Roche announced today that the European Commission (EU) approved Avastin (bevacizumab) in combination with standard chemotherapy (paclitaxel and cisplatin or, alternatively, paclitaxel and topotecan in patients who cannot receive platinum therapy) for the treatment of adult patients with persistent, recurrent or metastatic carcinoma of the cervix.
Unlike the majority of cancers, cervical cancer is most commonly diagnosed in younger women, between the ages of 35 and 44. Each day it is estimated that 90 women are diagnosed with cervical cancer in Europe, and around 35 of these women will die from the disease. Avastin’s EU approval in persistent, recurrent or metastatic carcinoma of the cervix is an important development in a disease area where, until now, treatment options were limited to chemotherapy.
“We are pleased that women in Europe now have a much needed new treatment option that is proven to help them live longer lives compared to chemotherapy alone,” said Sandra Horning, M.D., Chief Medical Officer and Head of Global Product Development. “Currently, fewer than one in six women with this disease are alive five years after diagnosis. Avastin’s approval is a welcome advance for women with persistent, recurrent or metastatic carcinoma of the cervix”.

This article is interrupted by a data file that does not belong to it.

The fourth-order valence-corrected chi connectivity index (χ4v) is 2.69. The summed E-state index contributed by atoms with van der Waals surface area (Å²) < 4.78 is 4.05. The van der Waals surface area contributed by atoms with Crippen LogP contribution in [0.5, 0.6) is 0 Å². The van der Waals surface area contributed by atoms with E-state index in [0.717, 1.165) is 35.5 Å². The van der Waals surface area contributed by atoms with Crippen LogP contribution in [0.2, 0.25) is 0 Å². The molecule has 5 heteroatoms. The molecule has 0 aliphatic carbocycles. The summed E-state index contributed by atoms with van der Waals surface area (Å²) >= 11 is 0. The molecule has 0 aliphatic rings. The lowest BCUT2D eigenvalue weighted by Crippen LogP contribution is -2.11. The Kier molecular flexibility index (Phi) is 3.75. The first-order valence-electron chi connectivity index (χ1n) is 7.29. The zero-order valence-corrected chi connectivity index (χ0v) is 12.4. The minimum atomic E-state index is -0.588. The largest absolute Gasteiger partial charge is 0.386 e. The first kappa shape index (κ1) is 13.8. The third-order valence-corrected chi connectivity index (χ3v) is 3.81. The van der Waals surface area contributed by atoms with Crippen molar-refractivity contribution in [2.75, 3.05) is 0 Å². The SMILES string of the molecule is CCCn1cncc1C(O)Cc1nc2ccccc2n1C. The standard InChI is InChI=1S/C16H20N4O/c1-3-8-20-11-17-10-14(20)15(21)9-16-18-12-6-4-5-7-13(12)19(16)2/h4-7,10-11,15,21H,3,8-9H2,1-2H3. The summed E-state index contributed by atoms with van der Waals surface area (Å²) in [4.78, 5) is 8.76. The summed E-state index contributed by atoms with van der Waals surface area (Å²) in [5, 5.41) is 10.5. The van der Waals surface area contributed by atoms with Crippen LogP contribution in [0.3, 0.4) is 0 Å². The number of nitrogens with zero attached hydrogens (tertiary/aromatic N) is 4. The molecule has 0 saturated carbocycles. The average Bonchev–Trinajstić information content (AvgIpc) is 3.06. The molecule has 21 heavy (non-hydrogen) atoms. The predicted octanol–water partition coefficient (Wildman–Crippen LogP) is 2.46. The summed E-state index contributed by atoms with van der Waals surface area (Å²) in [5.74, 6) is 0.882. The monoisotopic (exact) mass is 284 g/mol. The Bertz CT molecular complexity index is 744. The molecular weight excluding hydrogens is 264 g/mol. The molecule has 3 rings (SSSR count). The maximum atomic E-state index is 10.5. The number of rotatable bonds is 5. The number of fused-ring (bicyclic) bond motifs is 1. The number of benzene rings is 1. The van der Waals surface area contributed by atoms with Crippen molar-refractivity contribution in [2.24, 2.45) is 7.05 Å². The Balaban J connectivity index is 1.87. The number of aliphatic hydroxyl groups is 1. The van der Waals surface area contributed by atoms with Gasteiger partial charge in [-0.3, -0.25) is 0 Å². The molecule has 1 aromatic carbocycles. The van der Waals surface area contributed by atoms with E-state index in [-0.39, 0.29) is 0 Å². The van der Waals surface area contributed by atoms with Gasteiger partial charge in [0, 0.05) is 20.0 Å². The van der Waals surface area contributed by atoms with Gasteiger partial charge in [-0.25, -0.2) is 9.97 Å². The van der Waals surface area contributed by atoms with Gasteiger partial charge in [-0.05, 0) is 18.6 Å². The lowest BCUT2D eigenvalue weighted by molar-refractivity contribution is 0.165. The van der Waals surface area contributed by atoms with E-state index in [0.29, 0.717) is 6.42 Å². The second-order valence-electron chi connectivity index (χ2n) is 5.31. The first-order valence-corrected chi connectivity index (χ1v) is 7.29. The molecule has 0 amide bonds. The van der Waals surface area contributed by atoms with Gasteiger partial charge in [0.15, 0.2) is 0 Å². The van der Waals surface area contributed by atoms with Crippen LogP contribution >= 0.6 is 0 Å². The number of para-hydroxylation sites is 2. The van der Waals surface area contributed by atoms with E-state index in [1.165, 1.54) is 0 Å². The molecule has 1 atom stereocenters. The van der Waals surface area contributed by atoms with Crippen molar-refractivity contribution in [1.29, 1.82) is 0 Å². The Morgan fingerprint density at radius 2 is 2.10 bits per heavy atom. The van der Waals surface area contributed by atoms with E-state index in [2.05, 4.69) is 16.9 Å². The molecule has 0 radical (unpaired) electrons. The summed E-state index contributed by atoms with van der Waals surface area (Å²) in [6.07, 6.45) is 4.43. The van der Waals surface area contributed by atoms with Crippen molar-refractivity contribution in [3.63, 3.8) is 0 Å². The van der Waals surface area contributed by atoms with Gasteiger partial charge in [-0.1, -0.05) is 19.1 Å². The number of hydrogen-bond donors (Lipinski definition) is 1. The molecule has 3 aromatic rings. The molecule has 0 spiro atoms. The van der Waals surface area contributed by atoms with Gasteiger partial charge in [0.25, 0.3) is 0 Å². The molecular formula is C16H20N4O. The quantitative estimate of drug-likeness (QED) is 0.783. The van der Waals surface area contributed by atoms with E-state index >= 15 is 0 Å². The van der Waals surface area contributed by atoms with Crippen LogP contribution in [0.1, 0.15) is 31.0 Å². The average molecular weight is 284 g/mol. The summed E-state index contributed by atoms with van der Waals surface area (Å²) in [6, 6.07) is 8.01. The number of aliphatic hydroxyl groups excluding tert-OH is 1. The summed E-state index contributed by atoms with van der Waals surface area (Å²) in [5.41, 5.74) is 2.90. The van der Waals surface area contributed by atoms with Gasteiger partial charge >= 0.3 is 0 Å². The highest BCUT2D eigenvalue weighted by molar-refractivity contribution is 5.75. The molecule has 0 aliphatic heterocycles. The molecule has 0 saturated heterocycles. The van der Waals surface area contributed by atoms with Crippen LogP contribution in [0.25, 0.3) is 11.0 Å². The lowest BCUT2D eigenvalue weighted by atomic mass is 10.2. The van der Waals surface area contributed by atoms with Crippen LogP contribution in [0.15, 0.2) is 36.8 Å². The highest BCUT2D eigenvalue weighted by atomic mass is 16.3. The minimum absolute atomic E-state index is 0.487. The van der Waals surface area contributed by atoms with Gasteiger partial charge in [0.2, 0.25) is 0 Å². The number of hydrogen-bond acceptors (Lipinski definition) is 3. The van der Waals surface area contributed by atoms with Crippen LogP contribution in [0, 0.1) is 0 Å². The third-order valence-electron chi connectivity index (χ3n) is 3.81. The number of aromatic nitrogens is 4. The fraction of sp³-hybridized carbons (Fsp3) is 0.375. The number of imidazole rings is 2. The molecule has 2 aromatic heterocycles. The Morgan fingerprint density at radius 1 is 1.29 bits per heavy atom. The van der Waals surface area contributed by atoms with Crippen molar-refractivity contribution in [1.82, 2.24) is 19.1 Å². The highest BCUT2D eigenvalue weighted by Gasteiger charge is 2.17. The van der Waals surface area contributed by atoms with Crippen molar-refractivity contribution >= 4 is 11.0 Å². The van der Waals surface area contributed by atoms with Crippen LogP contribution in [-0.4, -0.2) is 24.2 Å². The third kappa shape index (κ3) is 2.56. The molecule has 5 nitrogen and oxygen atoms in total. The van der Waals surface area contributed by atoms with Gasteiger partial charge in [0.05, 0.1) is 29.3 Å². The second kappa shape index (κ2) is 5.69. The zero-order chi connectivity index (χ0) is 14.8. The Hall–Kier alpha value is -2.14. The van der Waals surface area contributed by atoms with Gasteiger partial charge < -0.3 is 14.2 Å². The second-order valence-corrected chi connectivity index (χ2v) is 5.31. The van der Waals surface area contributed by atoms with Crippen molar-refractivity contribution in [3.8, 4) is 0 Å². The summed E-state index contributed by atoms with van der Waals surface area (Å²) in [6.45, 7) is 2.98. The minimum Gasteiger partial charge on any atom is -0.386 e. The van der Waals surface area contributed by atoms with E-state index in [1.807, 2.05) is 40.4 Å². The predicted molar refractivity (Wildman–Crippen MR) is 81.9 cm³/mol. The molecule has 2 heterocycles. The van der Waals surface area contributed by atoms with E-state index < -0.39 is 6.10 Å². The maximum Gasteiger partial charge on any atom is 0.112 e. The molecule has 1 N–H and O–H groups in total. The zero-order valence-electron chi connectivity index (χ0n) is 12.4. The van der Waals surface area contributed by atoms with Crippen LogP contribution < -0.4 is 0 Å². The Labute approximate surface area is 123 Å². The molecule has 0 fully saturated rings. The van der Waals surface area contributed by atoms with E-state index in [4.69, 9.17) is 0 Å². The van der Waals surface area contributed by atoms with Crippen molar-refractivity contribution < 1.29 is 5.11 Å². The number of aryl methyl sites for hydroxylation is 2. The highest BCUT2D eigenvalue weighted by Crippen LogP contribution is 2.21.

The EU approval was based on the significant survival benefit in the pivotal GOG-0240 study, which showed that women who received Avastin plus chemotherapy had a statistically significant 26 percent reduction in the risk of death, representing a median improvement in survival of nearly four months, compared to women who received chemotherapy alone (median overall survival: 16.8 months vs. 12.9 months; Hazard Ratio (HR)=0.74, p=0.0132).
Also based on the GOG-0240 data, Avastin in combination with paclitaxel and cisplatin or paclitaxel and topotecan chemotherapy was approved in the U.S. in August 2014, in Switzerland in December 2014, and in six other countries worldwide, for the treatment of women with persistent, recurrent or metastatic carcinoma of the cervix.